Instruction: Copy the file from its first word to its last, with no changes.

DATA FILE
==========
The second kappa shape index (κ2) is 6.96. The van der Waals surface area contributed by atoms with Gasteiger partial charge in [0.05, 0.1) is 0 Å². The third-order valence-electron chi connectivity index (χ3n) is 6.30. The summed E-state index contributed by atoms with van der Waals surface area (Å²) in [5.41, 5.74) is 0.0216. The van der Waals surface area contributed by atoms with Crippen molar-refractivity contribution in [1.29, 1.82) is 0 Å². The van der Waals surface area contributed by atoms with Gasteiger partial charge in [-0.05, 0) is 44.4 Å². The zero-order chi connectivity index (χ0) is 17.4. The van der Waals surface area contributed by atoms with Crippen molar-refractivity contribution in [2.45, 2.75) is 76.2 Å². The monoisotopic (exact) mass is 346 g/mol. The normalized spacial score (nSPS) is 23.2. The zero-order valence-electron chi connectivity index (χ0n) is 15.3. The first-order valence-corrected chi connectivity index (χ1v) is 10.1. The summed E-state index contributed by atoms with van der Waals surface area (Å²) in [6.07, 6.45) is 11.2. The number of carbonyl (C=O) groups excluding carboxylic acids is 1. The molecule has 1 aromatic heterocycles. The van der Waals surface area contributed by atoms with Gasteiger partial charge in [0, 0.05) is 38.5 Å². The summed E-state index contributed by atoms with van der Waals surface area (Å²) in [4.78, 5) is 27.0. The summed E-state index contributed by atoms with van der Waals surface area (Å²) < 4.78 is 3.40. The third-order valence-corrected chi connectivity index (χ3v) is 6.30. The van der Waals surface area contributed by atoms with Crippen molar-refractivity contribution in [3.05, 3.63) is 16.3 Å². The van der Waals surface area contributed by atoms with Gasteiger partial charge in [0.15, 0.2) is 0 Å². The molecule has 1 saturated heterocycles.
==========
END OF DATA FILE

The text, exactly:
The second kappa shape index (κ2) is 6.96. The van der Waals surface area contributed by atoms with Gasteiger partial charge in [0.05, 0.1) is 0 Å². The third-order valence-electron chi connectivity index (χ3n) is 6.30. The summed E-state index contributed by atoms with van der Waals surface area (Å²) in [5.41, 5.74) is 0.0216. The van der Waals surface area contributed by atoms with Crippen molar-refractivity contribution in [1.29, 1.82) is 0 Å². The van der Waals surface area contributed by atoms with Gasteiger partial charge in [-0.05, 0) is 44.4 Å². The zero-order chi connectivity index (χ0) is 17.4. The van der Waals surface area contributed by atoms with Crippen molar-refractivity contribution in [2.45, 2.75) is 76.2 Å². The monoisotopic (exact) mass is 346 g/mol. The normalized spacial score (nSPS) is 23.2. The zero-order valence-electron chi connectivity index (χ0n) is 15.3. The first-order valence-corrected chi connectivity index (χ1v) is 10.1. The summed E-state index contributed by atoms with van der Waals surface area (Å²) in [6.07, 6.45) is 11.2. The number of carbonyl (C=O) groups excluding carboxylic acids is 1. The molecule has 1 aromatic heterocycles. The van der Waals surface area contributed by atoms with Gasteiger partial charge in [0, 0.05) is 38.5 Å². The summed E-state index contributed by atoms with van der Waals surface area (Å²) in [4.78, 5) is 27.0. The summed E-state index contributed by atoms with van der Waals surface area (Å²) < 4.78 is 3.40. The third-order valence-corrected chi connectivity index (χ3v) is 6.30. The van der Waals surface area contributed by atoms with Crippen molar-refractivity contribution in [3.05, 3.63) is 16.3 Å². The van der Waals surface area contributed by atoms with Gasteiger partial charge in [0.15, 0.2) is 0 Å². The molecule has 1 saturated heterocycles.